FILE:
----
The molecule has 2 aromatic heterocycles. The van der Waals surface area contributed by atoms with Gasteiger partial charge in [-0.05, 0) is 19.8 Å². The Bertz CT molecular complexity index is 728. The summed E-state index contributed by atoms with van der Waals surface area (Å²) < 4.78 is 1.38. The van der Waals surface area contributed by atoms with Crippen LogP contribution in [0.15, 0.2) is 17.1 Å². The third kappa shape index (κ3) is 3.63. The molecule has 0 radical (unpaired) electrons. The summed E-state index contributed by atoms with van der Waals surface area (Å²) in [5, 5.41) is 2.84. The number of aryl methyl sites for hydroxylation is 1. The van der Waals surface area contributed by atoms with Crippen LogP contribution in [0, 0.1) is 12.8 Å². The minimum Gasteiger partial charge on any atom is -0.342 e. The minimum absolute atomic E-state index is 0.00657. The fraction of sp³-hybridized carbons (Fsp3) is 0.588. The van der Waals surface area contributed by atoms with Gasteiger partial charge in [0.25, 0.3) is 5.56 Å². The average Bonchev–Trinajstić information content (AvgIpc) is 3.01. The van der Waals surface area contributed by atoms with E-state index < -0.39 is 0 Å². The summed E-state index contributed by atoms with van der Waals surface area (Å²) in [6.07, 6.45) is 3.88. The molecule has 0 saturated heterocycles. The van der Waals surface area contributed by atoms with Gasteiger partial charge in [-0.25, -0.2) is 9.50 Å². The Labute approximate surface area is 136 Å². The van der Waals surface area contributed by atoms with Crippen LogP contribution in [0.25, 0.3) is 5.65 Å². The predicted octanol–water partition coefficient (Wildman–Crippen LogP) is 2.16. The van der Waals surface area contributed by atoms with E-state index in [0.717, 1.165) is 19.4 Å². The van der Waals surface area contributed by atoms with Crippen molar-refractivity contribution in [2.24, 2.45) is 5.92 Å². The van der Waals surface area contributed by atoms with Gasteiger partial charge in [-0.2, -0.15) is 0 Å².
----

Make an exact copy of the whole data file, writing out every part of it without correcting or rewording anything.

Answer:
The molecule has 2 aromatic heterocycles. The van der Waals surface area contributed by atoms with Gasteiger partial charge in [-0.05, 0) is 19.8 Å². The Bertz CT molecular complexity index is 728. The summed E-state index contributed by atoms with van der Waals surface area (Å²) < 4.78 is 1.38. The van der Waals surface area contributed by atoms with Crippen LogP contribution in [0.15, 0.2) is 17.1 Å². The third kappa shape index (κ3) is 3.63. The molecule has 0 radical (unpaired) electrons. The summed E-state index contributed by atoms with van der Waals surface area (Å²) in [5, 5.41) is 2.84. The number of aryl methyl sites for hydroxylation is 1. The van der Waals surface area contributed by atoms with Crippen LogP contribution in [0, 0.1) is 12.8 Å². The minimum Gasteiger partial charge on any atom is -0.342 e. The minimum absolute atomic E-state index is 0.00657. The fraction of sp³-hybridized carbons (Fsp3) is 0.588. The van der Waals surface area contributed by atoms with Gasteiger partial charge in [0.25, 0.3) is 5.56 Å². The average Bonchev–Trinajstić information content (AvgIpc) is 3.01. The van der Waals surface area contributed by atoms with E-state index < -0.39 is 0 Å². The summed E-state index contributed by atoms with van der Waals surface area (Å²) in [6.07, 6.45) is 3.88. The molecule has 0 saturated heterocycles. The van der Waals surface area contributed by atoms with Gasteiger partial charge in [-0.25, -0.2) is 9.50 Å². The Labute approximate surface area is 136 Å². The van der Waals surface area contributed by atoms with Crippen LogP contribution in [0.25, 0.3) is 5.65 Å². The predicted octanol–water partition coefficient (Wildman–Crippen LogP) is 2.16. The van der Waals surface area contributed by atoms with E-state index in [0.717, 1.165) is 19.4 Å². The van der Waals surface area contributed by atoms with Crippen molar-refractivity contribution in [2.24, 2.45) is 5.92 Å². The van der Waals surface area contributed by atoms with Gasteiger partial charge in [-0.2, -0.15) is 0 Å².